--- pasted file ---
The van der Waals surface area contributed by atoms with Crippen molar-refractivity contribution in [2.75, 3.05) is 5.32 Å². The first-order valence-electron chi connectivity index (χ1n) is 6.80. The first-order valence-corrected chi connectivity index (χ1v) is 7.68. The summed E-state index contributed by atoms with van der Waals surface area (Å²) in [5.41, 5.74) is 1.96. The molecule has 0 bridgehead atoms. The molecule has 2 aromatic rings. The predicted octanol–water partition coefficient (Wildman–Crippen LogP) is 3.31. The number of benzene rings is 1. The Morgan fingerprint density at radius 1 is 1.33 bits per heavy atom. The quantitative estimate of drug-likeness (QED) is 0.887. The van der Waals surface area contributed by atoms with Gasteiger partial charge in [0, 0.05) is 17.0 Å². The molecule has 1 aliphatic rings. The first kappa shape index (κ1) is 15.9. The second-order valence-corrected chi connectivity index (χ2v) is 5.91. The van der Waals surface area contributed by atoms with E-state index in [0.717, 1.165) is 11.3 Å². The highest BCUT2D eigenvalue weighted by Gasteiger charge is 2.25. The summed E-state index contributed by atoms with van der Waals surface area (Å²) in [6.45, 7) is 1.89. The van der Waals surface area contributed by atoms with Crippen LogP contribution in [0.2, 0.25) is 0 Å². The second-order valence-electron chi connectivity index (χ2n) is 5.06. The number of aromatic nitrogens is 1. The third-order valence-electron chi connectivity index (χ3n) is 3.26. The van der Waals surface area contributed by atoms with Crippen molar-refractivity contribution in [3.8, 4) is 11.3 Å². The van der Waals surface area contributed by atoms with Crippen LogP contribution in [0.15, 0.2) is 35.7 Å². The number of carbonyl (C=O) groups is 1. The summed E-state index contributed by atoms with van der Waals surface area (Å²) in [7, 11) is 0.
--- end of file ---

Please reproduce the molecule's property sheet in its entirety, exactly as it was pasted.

The van der Waals surface area contributed by atoms with Crippen molar-refractivity contribution in [2.75, 3.05) is 5.32 Å². The first-order valence-electron chi connectivity index (χ1n) is 6.80. The first-order valence-corrected chi connectivity index (χ1v) is 7.68. The summed E-state index contributed by atoms with van der Waals surface area (Å²) in [5.41, 5.74) is 1.96. The molecule has 0 bridgehead atoms. The molecule has 2 aromatic rings. The predicted octanol–water partition coefficient (Wildman–Crippen LogP) is 3.31. The number of benzene rings is 1. The Morgan fingerprint density at radius 1 is 1.33 bits per heavy atom. The quantitative estimate of drug-likeness (QED) is 0.887. The van der Waals surface area contributed by atoms with Gasteiger partial charge in [0, 0.05) is 17.0 Å². The molecule has 1 aliphatic rings. The first kappa shape index (κ1) is 15.9. The second-order valence-corrected chi connectivity index (χ2v) is 5.91. The van der Waals surface area contributed by atoms with E-state index in [0.717, 1.165) is 11.3 Å². The highest BCUT2D eigenvalue weighted by Gasteiger charge is 2.25. The summed E-state index contributed by atoms with van der Waals surface area (Å²) in [6.45, 7) is 1.89. The van der Waals surface area contributed by atoms with Crippen LogP contribution in [0.2, 0.25) is 0 Å². The second-order valence-electron chi connectivity index (χ2n) is 5.06. The number of aromatic nitrogens is 1. The third-order valence-electron chi connectivity index (χ3n) is 3.26. The van der Waals surface area contributed by atoms with Crippen molar-refractivity contribution in [3.8, 4) is 11.3 Å². The van der Waals surface area contributed by atoms with Crippen LogP contribution in [0.15, 0.2) is 35.7 Å². The number of carbonyl (C=O) groups is 1. The summed E-state index contributed by atoms with van der Waals surface area (Å²) in [7, 11) is 0.